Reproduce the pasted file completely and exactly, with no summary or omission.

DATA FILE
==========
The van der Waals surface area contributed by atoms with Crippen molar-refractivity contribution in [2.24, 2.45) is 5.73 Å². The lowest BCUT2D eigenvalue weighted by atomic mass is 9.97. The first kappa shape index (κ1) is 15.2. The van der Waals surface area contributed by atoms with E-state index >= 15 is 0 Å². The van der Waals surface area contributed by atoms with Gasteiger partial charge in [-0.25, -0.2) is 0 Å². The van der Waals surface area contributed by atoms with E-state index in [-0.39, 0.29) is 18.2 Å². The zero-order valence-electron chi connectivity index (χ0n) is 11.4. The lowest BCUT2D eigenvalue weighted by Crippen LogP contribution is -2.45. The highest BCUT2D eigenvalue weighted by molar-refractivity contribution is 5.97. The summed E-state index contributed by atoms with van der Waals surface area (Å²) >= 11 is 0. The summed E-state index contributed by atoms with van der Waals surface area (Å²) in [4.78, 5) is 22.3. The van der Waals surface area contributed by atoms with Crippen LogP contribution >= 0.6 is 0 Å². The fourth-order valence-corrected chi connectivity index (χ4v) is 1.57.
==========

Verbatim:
The van der Waals surface area contributed by atoms with Crippen molar-refractivity contribution in [2.24, 2.45) is 5.73 Å². The lowest BCUT2D eigenvalue weighted by atomic mass is 9.97. The first kappa shape index (κ1) is 15.2. The van der Waals surface area contributed by atoms with E-state index >= 15 is 0 Å². The van der Waals surface area contributed by atoms with Gasteiger partial charge in [-0.25, -0.2) is 0 Å². The van der Waals surface area contributed by atoms with E-state index in [-0.39, 0.29) is 18.2 Å². The zero-order valence-electron chi connectivity index (χ0n) is 11.4. The lowest BCUT2D eigenvalue weighted by Crippen LogP contribution is -2.45. The highest BCUT2D eigenvalue weighted by molar-refractivity contribution is 5.97. The summed E-state index contributed by atoms with van der Waals surface area (Å²) >= 11 is 0. The summed E-state index contributed by atoms with van der Waals surface area (Å²) in [4.78, 5) is 22.3. The van der Waals surface area contributed by atoms with Crippen LogP contribution >= 0.6 is 0 Å². The fourth-order valence-corrected chi connectivity index (χ4v) is 1.57.